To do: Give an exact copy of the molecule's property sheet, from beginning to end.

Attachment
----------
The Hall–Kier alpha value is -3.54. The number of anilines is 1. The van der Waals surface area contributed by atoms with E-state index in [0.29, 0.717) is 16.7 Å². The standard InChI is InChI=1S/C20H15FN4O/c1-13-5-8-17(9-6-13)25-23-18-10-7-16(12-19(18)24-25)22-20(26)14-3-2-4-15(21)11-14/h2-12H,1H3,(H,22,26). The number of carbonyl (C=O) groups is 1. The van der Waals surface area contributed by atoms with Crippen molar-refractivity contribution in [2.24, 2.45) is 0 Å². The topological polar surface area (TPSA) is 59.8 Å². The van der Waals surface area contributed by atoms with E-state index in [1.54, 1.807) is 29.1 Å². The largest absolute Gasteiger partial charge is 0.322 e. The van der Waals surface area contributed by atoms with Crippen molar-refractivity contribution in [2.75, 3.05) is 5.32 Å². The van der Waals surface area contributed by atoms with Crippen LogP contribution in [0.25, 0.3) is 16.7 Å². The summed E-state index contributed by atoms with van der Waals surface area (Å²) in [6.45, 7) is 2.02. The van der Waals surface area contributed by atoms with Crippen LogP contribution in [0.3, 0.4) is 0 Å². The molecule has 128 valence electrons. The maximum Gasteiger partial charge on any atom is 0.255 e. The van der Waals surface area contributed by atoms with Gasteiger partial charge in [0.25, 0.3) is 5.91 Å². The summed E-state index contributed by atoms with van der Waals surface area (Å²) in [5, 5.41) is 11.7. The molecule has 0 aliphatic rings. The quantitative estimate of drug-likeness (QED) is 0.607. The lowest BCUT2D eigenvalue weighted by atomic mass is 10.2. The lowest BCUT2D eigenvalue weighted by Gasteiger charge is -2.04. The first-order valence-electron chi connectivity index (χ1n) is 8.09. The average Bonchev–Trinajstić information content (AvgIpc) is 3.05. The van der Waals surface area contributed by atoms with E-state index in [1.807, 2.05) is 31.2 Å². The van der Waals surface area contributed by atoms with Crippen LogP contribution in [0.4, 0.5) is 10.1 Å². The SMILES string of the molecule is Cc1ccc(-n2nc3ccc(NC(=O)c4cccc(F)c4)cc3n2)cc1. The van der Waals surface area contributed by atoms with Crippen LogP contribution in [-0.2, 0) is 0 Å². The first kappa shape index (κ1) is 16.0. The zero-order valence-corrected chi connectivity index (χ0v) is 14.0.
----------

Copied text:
The Hall–Kier alpha value is -3.54. The number of anilines is 1. The van der Waals surface area contributed by atoms with E-state index in [0.29, 0.717) is 16.7 Å². The standard InChI is InChI=1S/C20H15FN4O/c1-13-5-8-17(9-6-13)25-23-18-10-7-16(12-19(18)24-25)22-20(26)14-3-2-4-15(21)11-14/h2-12H,1H3,(H,22,26). The number of carbonyl (C=O) groups is 1. The van der Waals surface area contributed by atoms with Crippen molar-refractivity contribution in [2.24, 2.45) is 0 Å². The topological polar surface area (TPSA) is 59.8 Å². The van der Waals surface area contributed by atoms with E-state index in [1.54, 1.807) is 29.1 Å². The largest absolute Gasteiger partial charge is 0.322 e. The van der Waals surface area contributed by atoms with Crippen molar-refractivity contribution in [2.75, 3.05) is 5.32 Å². The van der Waals surface area contributed by atoms with Crippen LogP contribution in [0.25, 0.3) is 16.7 Å². The summed E-state index contributed by atoms with van der Waals surface area (Å²) in [6.45, 7) is 2.02. The van der Waals surface area contributed by atoms with Crippen LogP contribution in [0.3, 0.4) is 0 Å². The molecule has 128 valence electrons. The maximum Gasteiger partial charge on any atom is 0.255 e. The van der Waals surface area contributed by atoms with Gasteiger partial charge in [0.25, 0.3) is 5.91 Å². The summed E-state index contributed by atoms with van der Waals surface area (Å²) in [5, 5.41) is 11.7. The molecule has 0 aliphatic rings. The quantitative estimate of drug-likeness (QED) is 0.607. The lowest BCUT2D eigenvalue weighted by atomic mass is 10.2. The lowest BCUT2D eigenvalue weighted by Gasteiger charge is -2.04. The first-order valence-electron chi connectivity index (χ1n) is 8.09. The average Bonchev–Trinajstić information content (AvgIpc) is 3.05. The van der Waals surface area contributed by atoms with E-state index in [1.807, 2.05) is 31.2 Å². The van der Waals surface area contributed by atoms with Crippen LogP contribution in [0.4, 0.5) is 10.1 Å². The SMILES string of the molecule is Cc1ccc(-n2nc3ccc(NC(=O)c4cccc(F)c4)cc3n2)cc1. The van der Waals surface area contributed by atoms with Crippen LogP contribution in [-0.2, 0) is 0 Å². The first kappa shape index (κ1) is 16.0. The zero-order valence-corrected chi connectivity index (χ0v) is 14.0.